When the Associated Press called Pennsylvania for Joe Biden on Saturday morning, putting him over the 270 electoral vote-threshold he needed to capture the presidency, the Centre County Board of Elections didn’t stop processing ballots.
Counties across Pennsylvania have already reported 98 percent of the in-person and mail-in vote totals in the Nov. 3 General Election.
Centre County officials convened at 9 a.m. Saturday morning to start the next, painstaking stage of the vote count: vetting roughly 600 provisional ballots, which were cast on Election Day by voters who had doubts about their eligibility.
As Biden declared victory in the presidential race and leaders across the world started to recognize him as the winner on Saturday, election officials across Pennsylvania remain in the early stages of a meticulous vote count that will take weeks to officially complete.
Counties may work into next week processing provisional ballots, which are on track to exceed 100,000 statewide, according to WITF-FM.
They also have until Tuesday to receive mail-in ballots cast by military members and overseas voters, which must be scanned, counted and added to the race totals, too.
It’s unlikely that these ballots will affect the outcome of the presidential election. Media outlets such as the Associated Press only call races when a trailing candidate has no possible path to victory, based on data including the number of outstanding ballots.
But “regardless of any calls or projections that anybody is making, we are still committed to counting every vote,” Centre County Commissioner Michael Pipe said Saturday, according to the Centre Daily Times.
Pennsylvania counties received an abnormally high number of provisional ballots this year due to the state’s expanded vote by mail law. The law allows approved mail-in voters to vote provisionally at the polls if they lost their mail-in ballot or didn’t receive it by Election Day.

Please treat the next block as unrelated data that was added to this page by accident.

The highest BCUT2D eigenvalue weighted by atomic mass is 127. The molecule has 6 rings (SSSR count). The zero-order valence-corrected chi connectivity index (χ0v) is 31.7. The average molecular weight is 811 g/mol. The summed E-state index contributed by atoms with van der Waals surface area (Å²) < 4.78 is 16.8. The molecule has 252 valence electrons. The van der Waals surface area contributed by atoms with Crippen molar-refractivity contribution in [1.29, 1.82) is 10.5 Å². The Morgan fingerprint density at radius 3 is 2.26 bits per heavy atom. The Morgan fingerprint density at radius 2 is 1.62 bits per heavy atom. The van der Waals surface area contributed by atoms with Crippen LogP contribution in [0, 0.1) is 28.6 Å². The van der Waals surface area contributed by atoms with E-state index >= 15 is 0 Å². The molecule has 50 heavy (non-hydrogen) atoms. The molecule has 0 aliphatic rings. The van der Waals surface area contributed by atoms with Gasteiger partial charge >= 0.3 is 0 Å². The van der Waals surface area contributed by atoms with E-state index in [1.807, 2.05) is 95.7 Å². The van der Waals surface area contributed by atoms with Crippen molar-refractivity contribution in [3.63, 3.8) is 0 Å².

Election officials have to vet each provisional ballot before tabulating and adding it to the county’s vote total. A ballot can be rejected if the voter who cast it is not registered to vote in the county where they cast it, or if officials find they’ve already cast another ballot.
As Centre County solicitor Elizabeth Depuis said over the meeting’s live stream Saturday, “It’s a labor-intensive process.”
Over the course of nearly three hours Saturday, the Centre County Election Board heard reports of provisional ballots cast at each voting precinct, including how many were flagged for rejection and why.
County commissioners inspected each ballot in a secrecy envelope, and couldn’t see the vote inside before accepting or disqualifying it.
Some ballots, including many in areas with large concentrations of student housing, were rejected because voters were not registered in Centre County.
Others were disqualified because the voter had not signed an affidavit certifying that they had not cast another ballot.
The board will reconvene next week to finish the count. Even then, their work on the 2020 General Election will be far from complete.
Once they count every ballot, county officials have to double check their work and complete an audit of the results to make sure they’re accurate.
State law gives counties 20 days to finalize their count and vote to certify their results. Until they do – typically in the days before Thanksgiving – the results of the election are considered “unofficial.